Moreover, I enjoyed the way I moved in the world when I was pregnant. Strangers would congratulate me, offering unsolicited blessings (and advice). Doors were opened, seats on the train vacated, inquiries about why I wasn’t at church / the gym / happy hour abated, and my normal activities – be it walking to work or having friends over for dinner – suddenly seemed herculean. I felt like a kind of superhero; even as I held a full-time job, cared for my family, stayed in shape, etc., I was also growing a new person. This constant multi-tasking appealed to my need to be productive, while also giving me permission to indulge in some rare downtime.
That was then. From the beginning, this third pregnancy was different. My husband and I did not tell anyone for months, and did not “go public” until I was already in my third trimester. Our reluctance to share our good news (indeed, this was a desired and intended pregnancy, so we thrilled from the start) was not for fear of a miscarriage, but due to a sense – more on my part than my husband’s – that by now, no one really cared anymore. Especially at work, where I will have had three kids in four years, I am afraid of being seen as “the pregnant / pumping one,” just a baby-making machine. Instead of glowing with pride when telling people I’m pregnant, this time I feel a bit self-conscious and hastily add, “This is the last one.” No one has accused me (yet) of over-populating the Earth (though I’d point out that someone has to have 3 kids to maintain a replacement rate of 2.1), but I do feel a bit irresponsible. After all, I’m the sole breadwinner for my family of four and we are barely making ends meet as it is. But my children are my greatest joy and I cannot think of any better use of my limited resources than to introduce one more to make the world (especially my world) a better place.
Philosophy aside, this third pregnancy has also been a lot more challenging physically. Now that we live in the suburbs, I take a bus and a train to work and I have been unpleasantly surprised by the lack of chivalry shown to me. Several times I have fainted on crowded trains where none of the 20-somethings looked up from their phones to offer me their seat (though, to be fair, none has refused when I have asked). When I am offered a seat, it is almost always a middle-aged (or older) woman, who has been in my shoes and knows that standing for twenty minutes while wearing a heavy backpack is more than an inconvenience when pregnant.It came as no surprise that this pregnancy would bring more fatigue and less downtime. After all, I have two toddlers to keep healthy, fed, and entertained. Still, I was completely caught off guard when I began experiencing flu-like symptoms a few weeks ago, only to have my headaches, stomach cramps, back pain, nausea, and sciatica dismissed as “common late-pregnancy complaints” by my midwife. She said these ailments are increasingly likely in subsequent pregnancies.
I did not want to accept that such discomfort, which exploded into labor-like pain at times, was normal. Suddenly, just showing up at work (much less accomplishing anything of note) was a herculean task. What had become of my pregnancy superpowers? I felt my body had betrayed me.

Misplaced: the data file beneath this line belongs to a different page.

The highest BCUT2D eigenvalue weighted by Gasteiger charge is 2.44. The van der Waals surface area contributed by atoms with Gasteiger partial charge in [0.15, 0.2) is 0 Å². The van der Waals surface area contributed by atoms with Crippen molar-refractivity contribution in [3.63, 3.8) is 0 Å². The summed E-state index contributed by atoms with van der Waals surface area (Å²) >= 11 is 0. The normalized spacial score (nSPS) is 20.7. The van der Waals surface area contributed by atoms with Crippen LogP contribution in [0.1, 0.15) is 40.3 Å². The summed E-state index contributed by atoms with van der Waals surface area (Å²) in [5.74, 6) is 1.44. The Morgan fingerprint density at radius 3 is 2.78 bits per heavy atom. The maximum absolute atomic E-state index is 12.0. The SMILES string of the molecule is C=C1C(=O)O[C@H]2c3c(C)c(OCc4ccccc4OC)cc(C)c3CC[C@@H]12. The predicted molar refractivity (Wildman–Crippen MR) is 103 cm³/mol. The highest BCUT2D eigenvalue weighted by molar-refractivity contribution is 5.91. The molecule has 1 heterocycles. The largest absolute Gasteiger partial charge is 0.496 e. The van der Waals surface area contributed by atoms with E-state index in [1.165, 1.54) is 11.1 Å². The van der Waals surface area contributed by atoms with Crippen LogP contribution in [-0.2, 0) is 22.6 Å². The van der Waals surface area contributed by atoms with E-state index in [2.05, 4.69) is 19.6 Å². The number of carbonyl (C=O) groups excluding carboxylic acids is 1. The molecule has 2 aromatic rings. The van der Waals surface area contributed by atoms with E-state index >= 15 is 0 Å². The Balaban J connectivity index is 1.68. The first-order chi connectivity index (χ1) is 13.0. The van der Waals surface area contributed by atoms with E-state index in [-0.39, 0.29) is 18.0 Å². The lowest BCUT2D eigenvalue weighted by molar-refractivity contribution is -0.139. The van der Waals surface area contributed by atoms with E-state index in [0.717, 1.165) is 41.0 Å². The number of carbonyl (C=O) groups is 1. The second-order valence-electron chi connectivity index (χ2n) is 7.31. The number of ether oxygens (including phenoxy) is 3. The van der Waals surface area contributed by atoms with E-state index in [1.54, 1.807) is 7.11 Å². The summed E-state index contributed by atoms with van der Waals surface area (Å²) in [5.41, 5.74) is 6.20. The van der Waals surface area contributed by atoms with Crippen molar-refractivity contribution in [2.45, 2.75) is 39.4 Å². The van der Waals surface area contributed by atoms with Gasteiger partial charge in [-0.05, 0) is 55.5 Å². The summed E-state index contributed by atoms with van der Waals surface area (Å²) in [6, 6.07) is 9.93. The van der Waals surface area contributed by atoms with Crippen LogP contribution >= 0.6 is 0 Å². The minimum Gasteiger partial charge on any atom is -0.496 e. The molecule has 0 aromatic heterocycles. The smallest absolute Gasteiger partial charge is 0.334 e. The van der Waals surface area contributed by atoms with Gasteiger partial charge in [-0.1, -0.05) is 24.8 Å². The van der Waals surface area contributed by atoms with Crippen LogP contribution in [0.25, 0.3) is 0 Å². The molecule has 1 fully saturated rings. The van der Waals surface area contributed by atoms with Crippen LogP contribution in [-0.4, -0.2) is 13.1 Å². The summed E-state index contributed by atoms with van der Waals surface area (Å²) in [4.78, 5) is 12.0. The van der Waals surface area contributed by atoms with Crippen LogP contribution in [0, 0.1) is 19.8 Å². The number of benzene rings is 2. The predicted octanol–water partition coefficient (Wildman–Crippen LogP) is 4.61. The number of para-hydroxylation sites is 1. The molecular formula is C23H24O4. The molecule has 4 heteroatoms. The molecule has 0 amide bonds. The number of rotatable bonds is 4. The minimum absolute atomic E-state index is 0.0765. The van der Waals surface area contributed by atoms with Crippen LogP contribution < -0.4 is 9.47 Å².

After a few weeks of suffering in silence (outside my home, that is, I complained plenty to my tirelessly supportive husband), eventually, I could not grit my teeth any longer. I began to gripe to anyone who would listen. My aching self-pity was calmed by others who shared their own pregnancy pains and challenges. Hearing about their suffering, the tools they tried (successfully of not) to overcome it, and the way they too had felt robbed of what is meant to be a magical time made me feel less alone. There was nothing wrong with me, my body, or my baby. My friends and colleagues convinced me that I could try massage, yoga, acupuncture, self-hypnosis, and/or chiropractic care, but in the end, my baby’s birth would make this pain a distant memory. In fact, acupuncture seems to have relieved most of my symptoms, but the support and sisterhood I found by speaking up has soothed my spirit.
Now that I am back to normal life in which I just happen to be pregnant, as opposed to the days I spent fighting to do anything “normal” at all, I wonder why I was at first reluctant to reveal my pain. Perhaps because I had chosen to get pregnant, so felt I was undeserving of sympathy since I brought the ailments upon myself. Maybe it was because society tells us we should be glowing and grateful while growing another human. I suspect I was too attached to my image of myself as “great at being pregnant.” Additionally, to the extent I was not enjoying this pregnancy as much as my other two, might my unborn child feel less cherished and desired? Not to diminish the magic of my acupuncturist (he is a miracle-worker!), but the support I received from other mamas willing to share their own pregnancy challenges was even more comforting.
Not every moment of growing a baby (or raising a newborn, for that matter!) is wonderful. That is the simple truth. To the extent that we can acknowledge and embrace the things we must overcome to bring our children into the world, the less any one of us will feel inclined to suffer in silence. Whether lifting weights at the gym or curled in the fetal position on the couch, every pregnant woman is a superhero.